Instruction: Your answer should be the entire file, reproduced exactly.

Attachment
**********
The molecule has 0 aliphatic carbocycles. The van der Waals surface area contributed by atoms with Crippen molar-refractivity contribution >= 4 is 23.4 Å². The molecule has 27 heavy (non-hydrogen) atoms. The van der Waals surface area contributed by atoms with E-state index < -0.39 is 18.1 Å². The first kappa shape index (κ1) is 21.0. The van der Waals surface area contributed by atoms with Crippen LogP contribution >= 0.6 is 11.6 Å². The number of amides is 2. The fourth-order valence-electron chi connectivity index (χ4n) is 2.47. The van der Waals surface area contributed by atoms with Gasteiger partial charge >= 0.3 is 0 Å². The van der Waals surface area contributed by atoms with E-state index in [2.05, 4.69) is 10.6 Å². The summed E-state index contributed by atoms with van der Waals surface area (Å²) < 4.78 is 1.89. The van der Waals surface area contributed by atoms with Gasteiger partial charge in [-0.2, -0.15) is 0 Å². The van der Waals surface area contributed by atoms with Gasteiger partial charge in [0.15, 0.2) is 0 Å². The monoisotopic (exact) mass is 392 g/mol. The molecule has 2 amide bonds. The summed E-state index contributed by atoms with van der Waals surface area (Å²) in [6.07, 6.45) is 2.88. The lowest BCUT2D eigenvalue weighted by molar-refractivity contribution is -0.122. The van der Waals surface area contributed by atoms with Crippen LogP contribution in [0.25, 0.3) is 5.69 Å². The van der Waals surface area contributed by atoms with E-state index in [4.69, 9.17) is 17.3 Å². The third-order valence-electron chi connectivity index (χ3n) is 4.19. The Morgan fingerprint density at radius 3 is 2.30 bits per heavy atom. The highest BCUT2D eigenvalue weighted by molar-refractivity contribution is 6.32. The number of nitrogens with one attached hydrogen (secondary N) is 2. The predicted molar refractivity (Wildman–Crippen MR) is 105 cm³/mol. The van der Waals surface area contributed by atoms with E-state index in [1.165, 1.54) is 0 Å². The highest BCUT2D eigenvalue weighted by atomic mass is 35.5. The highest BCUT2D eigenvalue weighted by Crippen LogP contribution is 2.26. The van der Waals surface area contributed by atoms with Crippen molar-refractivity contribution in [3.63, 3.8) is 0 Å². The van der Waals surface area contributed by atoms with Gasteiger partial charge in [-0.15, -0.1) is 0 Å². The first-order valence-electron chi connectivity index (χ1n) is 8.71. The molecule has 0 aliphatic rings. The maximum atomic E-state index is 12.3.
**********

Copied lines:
The molecule has 0 aliphatic carbocycles. The van der Waals surface area contributed by atoms with Crippen molar-refractivity contribution >= 4 is 23.4 Å². The molecule has 27 heavy (non-hydrogen) atoms. The van der Waals surface area contributed by atoms with E-state index < -0.39 is 18.1 Å². The first kappa shape index (κ1) is 21.0. The van der Waals surface area contributed by atoms with Crippen LogP contribution >= 0.6 is 11.6 Å². The number of amides is 2. The fourth-order valence-electron chi connectivity index (χ4n) is 2.47. The van der Waals surface area contributed by atoms with Gasteiger partial charge >= 0.3 is 0 Å². The van der Waals surface area contributed by atoms with E-state index in [2.05, 4.69) is 10.6 Å². The summed E-state index contributed by atoms with van der Waals surface area (Å²) < 4.78 is 1.89. The van der Waals surface area contributed by atoms with Gasteiger partial charge in [-0.2, -0.15) is 0 Å². The van der Waals surface area contributed by atoms with Gasteiger partial charge in [0.15, 0.2) is 0 Å². The monoisotopic (exact) mass is 392 g/mol. The molecule has 2 amide bonds. The summed E-state index contributed by atoms with van der Waals surface area (Å²) in [6.07, 6.45) is 2.88. The lowest BCUT2D eigenvalue weighted by molar-refractivity contribution is -0.122. The van der Waals surface area contributed by atoms with Crippen LogP contribution in [0.25, 0.3) is 5.69 Å². The van der Waals surface area contributed by atoms with E-state index in [4.69, 9.17) is 17.3 Å². The third-order valence-electron chi connectivity index (χ3n) is 4.19. The Morgan fingerprint density at radius 3 is 2.30 bits per heavy atom. The highest BCUT2D eigenvalue weighted by molar-refractivity contribution is 6.32. The number of nitrogens with one attached hydrogen (secondary N) is 2. The predicted molar refractivity (Wildman–Crippen MR) is 105 cm³/mol. The van der Waals surface area contributed by atoms with E-state index in [1.165, 1.54) is 0 Å². The highest BCUT2D eigenvalue weighted by atomic mass is 35.5. The highest BCUT2D eigenvalue weighted by Crippen LogP contribution is 2.26. The van der Waals surface area contributed by atoms with Crippen molar-refractivity contribution in [3.63, 3.8) is 0 Å². The van der Waals surface area contributed by atoms with Gasteiger partial charge in [-0.15, -0.1) is 0 Å². The first-order valence-electron chi connectivity index (χ1n) is 8.71. The molecule has 0 aliphatic rings. The maximum atomic E-state index is 12.3.